There are some special folks among us whose sharp minds defy their advanced years, their brains somehow resisting the slow march of time.

There are lots of possible reasons why, from genetics to personality. Now a Spanish study, one of the longest and largest of its kind, has pinpointed a few more traits that may explain how these so-called superagers retain their wit and memory.

"We are now closer to solving one of the biggest unanswered questions about superagers: whether they are truly resistant to age-related memory decline or they have coping mechanisms that help them overcome this decline better than their peers," says lead author Marta Garo-Pascual, a neuroscience graduate student at the Queen Sofia Foundation Alzheimer Centre in Madrid.

Superagers are a rare breed of elders aged 80 or older whose memory rivals those 20 or 30 years younger.

In this new study of 64 superagers and 55 typically healthy older adults, both groups averaging 82 years, Garo-Pascual and colleagues looked for differences in brain scans, mobility tests, clinical mental health assessments, lifestyle surveys, and blood samples.

If their findings are representative of superagers in other countries, the results suggest superagers' nimble minds might have something to do with their agile bodies.

Over six annual visits, the researchers tracked study participants' lifestyle factors, scanned their brains, sampled their blood, and put them through their paces on mobility tests – inputting the data into a machine learning model tasked with identifying factors associated with superagers.

In line with previous studies, MRI scans showed that superagers' brains shrank slower than their contemporaries' brains had over the 5-year study period in areas involved in memory and movement.

Superagers were generally more active in midlife, satisfied in their elder years with their sleep, had better mental health, and showed greater independence in their day-to-day living – likely enabled by their ability to move, balance, and remember things.

Superagers were also faster at standing up out of a chair, in a 'Timed Up and Go Test', and had better fine motor skills. Yet there was no discernible difference in the overall activity levels reported by superagers and typical older ported.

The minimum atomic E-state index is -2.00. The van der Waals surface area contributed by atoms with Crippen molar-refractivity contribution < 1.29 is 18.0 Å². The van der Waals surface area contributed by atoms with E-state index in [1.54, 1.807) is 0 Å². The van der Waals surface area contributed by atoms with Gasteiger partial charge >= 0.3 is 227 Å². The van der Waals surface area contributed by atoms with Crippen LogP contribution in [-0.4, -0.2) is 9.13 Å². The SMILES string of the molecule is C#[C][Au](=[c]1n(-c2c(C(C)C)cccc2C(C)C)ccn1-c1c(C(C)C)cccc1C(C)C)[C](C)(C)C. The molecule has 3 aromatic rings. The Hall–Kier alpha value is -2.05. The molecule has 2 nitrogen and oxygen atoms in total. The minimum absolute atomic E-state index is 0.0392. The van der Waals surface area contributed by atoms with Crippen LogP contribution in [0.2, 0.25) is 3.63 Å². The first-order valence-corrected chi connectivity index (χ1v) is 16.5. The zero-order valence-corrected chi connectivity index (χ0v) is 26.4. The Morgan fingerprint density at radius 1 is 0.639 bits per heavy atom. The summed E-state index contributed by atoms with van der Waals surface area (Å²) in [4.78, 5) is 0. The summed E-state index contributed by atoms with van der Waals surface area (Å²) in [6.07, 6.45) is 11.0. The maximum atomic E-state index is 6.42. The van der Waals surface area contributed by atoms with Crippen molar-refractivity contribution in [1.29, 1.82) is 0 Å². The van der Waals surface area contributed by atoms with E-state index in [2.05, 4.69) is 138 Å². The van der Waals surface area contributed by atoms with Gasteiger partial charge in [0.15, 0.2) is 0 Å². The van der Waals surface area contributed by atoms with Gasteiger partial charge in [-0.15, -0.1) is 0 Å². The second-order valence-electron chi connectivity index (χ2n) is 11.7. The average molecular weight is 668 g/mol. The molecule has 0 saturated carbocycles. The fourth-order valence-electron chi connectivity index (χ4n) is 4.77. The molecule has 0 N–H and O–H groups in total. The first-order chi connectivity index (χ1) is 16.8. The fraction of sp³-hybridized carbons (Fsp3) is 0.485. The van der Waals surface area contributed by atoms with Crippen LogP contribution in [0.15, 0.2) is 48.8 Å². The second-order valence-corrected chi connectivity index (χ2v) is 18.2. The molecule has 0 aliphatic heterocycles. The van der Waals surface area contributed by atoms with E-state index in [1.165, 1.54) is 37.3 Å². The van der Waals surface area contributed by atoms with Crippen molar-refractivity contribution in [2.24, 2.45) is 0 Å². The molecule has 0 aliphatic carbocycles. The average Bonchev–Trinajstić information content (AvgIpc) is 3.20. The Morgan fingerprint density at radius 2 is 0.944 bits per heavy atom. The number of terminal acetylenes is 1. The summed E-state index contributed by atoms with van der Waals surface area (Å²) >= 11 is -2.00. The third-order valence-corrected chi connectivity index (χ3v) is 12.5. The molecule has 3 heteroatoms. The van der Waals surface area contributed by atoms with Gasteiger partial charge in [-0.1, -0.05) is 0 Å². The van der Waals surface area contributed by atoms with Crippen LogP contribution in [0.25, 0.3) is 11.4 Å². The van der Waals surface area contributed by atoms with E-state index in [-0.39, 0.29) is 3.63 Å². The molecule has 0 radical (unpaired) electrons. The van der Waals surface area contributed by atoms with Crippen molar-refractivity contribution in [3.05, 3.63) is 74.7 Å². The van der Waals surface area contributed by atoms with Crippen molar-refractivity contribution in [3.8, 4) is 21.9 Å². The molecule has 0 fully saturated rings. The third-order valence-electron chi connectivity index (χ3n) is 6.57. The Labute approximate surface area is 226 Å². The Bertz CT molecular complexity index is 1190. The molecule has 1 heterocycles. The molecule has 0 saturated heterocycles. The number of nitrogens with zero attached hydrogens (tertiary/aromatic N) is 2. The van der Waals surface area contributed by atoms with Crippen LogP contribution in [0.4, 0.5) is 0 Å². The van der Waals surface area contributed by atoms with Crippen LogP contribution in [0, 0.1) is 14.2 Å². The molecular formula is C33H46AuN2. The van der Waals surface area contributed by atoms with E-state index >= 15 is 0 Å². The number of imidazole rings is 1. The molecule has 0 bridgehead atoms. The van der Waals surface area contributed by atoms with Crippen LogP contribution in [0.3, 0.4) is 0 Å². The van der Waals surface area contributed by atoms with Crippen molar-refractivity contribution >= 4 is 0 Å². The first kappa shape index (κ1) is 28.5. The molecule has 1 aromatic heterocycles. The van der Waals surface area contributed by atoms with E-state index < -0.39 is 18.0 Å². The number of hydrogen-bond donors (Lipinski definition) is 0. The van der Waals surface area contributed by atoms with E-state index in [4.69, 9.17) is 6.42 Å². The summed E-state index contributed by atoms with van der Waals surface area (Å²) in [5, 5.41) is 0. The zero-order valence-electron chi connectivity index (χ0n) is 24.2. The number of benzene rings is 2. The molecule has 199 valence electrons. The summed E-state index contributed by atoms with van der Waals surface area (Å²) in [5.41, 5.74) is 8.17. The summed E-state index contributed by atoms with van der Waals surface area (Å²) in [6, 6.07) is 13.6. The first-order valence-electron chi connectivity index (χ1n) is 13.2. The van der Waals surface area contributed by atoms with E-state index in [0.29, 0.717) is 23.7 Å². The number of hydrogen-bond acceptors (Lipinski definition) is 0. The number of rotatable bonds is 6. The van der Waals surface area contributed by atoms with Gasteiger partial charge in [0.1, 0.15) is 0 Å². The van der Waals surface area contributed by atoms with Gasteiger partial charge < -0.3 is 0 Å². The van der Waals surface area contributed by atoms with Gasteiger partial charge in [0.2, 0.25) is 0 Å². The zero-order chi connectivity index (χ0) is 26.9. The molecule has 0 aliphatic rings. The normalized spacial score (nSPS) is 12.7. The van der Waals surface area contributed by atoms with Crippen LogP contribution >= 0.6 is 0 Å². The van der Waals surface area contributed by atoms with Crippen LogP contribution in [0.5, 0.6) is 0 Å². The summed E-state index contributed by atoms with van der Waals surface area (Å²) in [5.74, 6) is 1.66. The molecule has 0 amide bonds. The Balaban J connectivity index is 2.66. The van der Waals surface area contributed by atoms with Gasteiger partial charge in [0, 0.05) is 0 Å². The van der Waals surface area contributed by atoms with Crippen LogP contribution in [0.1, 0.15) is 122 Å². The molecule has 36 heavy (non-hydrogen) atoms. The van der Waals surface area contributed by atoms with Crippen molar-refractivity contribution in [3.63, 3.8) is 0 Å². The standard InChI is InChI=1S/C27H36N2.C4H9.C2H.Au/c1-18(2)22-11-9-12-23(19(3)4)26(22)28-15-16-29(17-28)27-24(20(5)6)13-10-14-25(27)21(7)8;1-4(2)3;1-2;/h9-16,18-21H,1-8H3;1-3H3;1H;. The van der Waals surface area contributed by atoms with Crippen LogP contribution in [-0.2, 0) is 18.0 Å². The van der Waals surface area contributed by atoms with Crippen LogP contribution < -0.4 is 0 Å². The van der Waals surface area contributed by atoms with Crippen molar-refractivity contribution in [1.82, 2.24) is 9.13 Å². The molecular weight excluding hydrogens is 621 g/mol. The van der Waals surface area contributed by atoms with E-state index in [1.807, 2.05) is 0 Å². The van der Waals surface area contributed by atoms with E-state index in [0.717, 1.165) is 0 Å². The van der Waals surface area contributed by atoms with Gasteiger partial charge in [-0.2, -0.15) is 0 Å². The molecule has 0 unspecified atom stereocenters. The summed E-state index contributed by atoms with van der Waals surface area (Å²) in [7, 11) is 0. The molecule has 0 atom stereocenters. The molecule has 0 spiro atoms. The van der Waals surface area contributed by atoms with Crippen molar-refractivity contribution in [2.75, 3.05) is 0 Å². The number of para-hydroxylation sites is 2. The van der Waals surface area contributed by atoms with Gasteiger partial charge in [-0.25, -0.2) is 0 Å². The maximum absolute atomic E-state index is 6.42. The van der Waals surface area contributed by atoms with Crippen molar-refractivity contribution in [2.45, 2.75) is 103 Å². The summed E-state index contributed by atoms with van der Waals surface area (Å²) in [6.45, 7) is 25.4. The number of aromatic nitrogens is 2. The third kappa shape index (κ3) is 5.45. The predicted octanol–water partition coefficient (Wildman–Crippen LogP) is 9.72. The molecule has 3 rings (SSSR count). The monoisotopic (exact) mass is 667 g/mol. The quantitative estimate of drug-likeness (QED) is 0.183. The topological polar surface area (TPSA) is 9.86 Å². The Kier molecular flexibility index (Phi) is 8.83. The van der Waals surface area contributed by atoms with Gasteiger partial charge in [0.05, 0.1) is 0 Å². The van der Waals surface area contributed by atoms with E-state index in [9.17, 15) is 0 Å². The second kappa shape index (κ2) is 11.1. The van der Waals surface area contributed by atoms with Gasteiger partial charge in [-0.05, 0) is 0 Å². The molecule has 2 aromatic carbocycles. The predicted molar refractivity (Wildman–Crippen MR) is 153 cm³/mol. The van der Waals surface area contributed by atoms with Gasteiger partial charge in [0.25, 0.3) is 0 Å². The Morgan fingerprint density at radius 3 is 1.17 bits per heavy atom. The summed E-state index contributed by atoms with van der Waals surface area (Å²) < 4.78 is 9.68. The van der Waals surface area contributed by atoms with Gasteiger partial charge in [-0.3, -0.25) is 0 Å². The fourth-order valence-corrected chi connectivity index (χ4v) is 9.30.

"Though superagers report similar activity levels to typical older people, it's possible they do more physically demanding activities like gardening or stair climbing," says neuroscientist Bryan Strange of the Polytechnic University of Madrid.

"It's also possible that having better brain health in the first place may be what's responsible for superagers having faster movement speed."

The study also found no differences in blood biomarkers of dementia, consistent with earlier studies that found superagers retain their memory function despite similar levels of Alzheimer's disease proteins in their brains.

"Our findings suggest superagers are resistant to these processes, though the precise reasons for this are still unclear," says Garo-Pascual.

Past research has revealed an abundance of spindle neurons, a rare type of neuron linked to memory capability, in superagers' brains. So their razor-sharp memories may partly be the product of a biological lottery as much as they are a reflection of their lifestyle choices, social connections, or outlook on life.

Genetics, too, likely plays a role, as the machine learning model used in this study to differentiate superagers from their peers could only do so correctly 66 percent of the time, based on 89 demographic, lifestyle, and clinical factors.

Further research involving superagers could, in time, reveal ways to help older people age well and preserve memory function, though there is a likely overlap with factors associated with dementia prevention, such as physical activity and low blood pressure.

Longer, larger studies on superagers might also provide more data to refine our understanding of what sets superagers apart.

The study has been published in The Lancet Healthy Longevity.